NGINX is transforming its offerings into a one-stop application development and delivery platform, so teams can build or modernize applications with a collection of DevOps tools and best practices.

Today, NGINX launched its new NGINX Application Platform, a suite of products which together, form a solution made up of application delivery, an application server, and policy-driven monitoring and management.

“We work with organizations who are often looking to move from a physical to a cloud data center or they are looking to move from a monolithic to a microservices approach for their applications, and they use NGINX to ensure that the lights never go out,” said Owen Garrett, head of products at NGINX. “We looked at the challenges they’re facing and there is much more we can do to help enterprises who are looking to run across different types of environments and use different application architectures.”

The platform includes NGINX Plus, a combined load balancer, content cache and web server. NGINX Plus extends open source NGINX, and the software-based application delivery controller for the web is now on its 13th release, according to a company announcement today. The platform also includes NGINX Controller, a centralized management and monitoring platform for NGINX Plus. An enterprise will be able to use NGINX Controller to define how they want their application to be delivered, what load balancing policies they want, what SLAs they want their application to meet, and it will be responsible for pushing those policies up to NGINX so they take effect, said Garrett.

Another part of the company’s announcement is NGINX Unit, a server for modern applications. It’s a “new building block” for applications, it’s lightweight, it supports a wide range of application languages like PHP, Python, and Go, and it will implement internal networking, according to Garrett.

It’s also suited for large microservice applications, and it will handle the communication between individual instances of the application in what’s known as a service mesh, which is highly dependent on the strength of its proxy, according to Gus Robertson, CEO of NGINX, in a statement.

NGINX Ingress Controller for Kubernetes
In addition to the new application server and central management tools, NGINX added the ability to use NGINX Plus as a Kubernetes Ingress Controller. As interest in containers and specifically, Kubernetes, grows in the enterprise, teams need to find a platform to embrace these new technologies and help speed up cloud native application development, according to the company announcement.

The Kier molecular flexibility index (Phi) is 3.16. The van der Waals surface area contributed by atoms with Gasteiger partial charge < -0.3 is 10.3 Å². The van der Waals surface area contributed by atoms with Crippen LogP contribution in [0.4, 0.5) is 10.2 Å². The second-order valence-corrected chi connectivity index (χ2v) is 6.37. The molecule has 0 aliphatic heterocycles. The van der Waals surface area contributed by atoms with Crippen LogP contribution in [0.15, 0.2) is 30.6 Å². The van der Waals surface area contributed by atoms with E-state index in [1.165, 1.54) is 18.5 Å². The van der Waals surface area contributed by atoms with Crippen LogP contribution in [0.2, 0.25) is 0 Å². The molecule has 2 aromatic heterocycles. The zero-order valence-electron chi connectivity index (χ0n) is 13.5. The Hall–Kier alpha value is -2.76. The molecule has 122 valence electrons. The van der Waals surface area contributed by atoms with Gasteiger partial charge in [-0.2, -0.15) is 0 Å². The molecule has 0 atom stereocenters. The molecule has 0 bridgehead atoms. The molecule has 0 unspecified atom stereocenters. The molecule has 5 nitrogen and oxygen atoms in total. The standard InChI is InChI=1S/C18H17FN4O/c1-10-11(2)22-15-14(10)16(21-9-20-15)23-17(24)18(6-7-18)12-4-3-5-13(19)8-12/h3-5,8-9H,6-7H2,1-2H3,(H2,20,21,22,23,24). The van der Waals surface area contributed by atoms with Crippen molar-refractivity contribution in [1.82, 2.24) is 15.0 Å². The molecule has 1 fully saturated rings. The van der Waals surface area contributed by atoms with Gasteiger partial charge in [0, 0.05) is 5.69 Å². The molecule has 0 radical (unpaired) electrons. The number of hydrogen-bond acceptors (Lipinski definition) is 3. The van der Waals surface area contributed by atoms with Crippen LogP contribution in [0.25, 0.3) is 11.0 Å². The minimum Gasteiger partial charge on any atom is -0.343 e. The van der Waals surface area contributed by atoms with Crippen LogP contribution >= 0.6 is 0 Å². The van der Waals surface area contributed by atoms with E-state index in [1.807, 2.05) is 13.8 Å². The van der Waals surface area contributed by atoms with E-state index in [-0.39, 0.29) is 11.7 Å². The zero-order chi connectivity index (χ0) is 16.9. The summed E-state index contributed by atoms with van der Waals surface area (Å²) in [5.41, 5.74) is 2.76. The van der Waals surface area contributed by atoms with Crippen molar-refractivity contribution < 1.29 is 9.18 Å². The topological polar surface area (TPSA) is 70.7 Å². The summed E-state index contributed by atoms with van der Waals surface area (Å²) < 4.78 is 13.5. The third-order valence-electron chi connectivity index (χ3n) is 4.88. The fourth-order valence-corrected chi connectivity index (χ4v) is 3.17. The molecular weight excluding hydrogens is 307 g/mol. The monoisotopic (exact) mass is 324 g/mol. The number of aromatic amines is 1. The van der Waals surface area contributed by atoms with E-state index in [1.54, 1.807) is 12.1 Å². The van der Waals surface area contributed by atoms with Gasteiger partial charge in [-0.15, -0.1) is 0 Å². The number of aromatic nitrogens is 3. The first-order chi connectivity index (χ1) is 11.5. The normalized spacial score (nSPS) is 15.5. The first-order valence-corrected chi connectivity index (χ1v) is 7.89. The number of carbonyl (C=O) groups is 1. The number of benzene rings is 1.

“In today’s digital environment, it’s critical to deliver feature-rich applications that can quickly respond to changing business requirements,” said Ashesh Badani, vice president and general manager, OpenShift, at Red Hat. “Containers and Kubernetes increasingly serve as the basis of modern and agile apps and Red Hat OpenShift Container Platform provides an innovative platform to help embrace these technologies and drive digital transformation.”

NGINX is based on the open source NGINX Ingress Controller for Kubernetes, and it gives organizations the ability to deploy applications within Kubernetes and Red Hat OpenShift Container Platform anywhere across a cluster. Also, with NGINX Plus, OpenShift customers can have access to a commercial Ingress controller for traffic management and load balancing of services running in OpenShift, added Badani.

I may be one of the last people you would expect to write an essay criticizing JavaScript, but here we are.

Two of my primary areas of professional interest are JavaScript and “programming in the large.” I gave a presentation back in 2013 at mloc.js where I argued that static typing is an essential feature when picking a language for a large software project. For this reason, among others, I historically limited my use of Python to small projects with no more than a handful of files.

Recently, I needed to build a command-line tool for work that could speak Thrift. I have been enjoying the Nuclide/Flow/Babel/ESLint toolchain a lot recently, so my first instinct was to use JavaScript for this new project, as well. However, it quickly became clear that if I went that route, I would have to spend a lot of time up front on getting the Thrift bindings to work properly. I couldn’t convince myself that my personal preference for JavaScript would justify such an investment, so I decided to take a look at Python.

I was vaguely aware that there was an effort to add support for static typing in Python, so I Googled to find out what the state of the art was. It turns out that it is a tool named Mypy, and it provides gradual typing, much like Flow does for JavaScript or Hack does for PHP. Fortunately, Mypy is more like Hack+HHVM than it is like Flow in that a Python 3 runtime accepts the type annotations natively whereas Flow type annotations must be stripped by a separate tool before passing the code to a JavaScript runtime. (To use Mypy in Python 2, you have to put your type annotations in comments, operating in the style of the Google Closure toolchain.) Although Mypy does not appear to be as mature as Flow (support for incremental type checking is still in the works, for example), simply being able to succinctly document type information was enough to renew my interest in Python.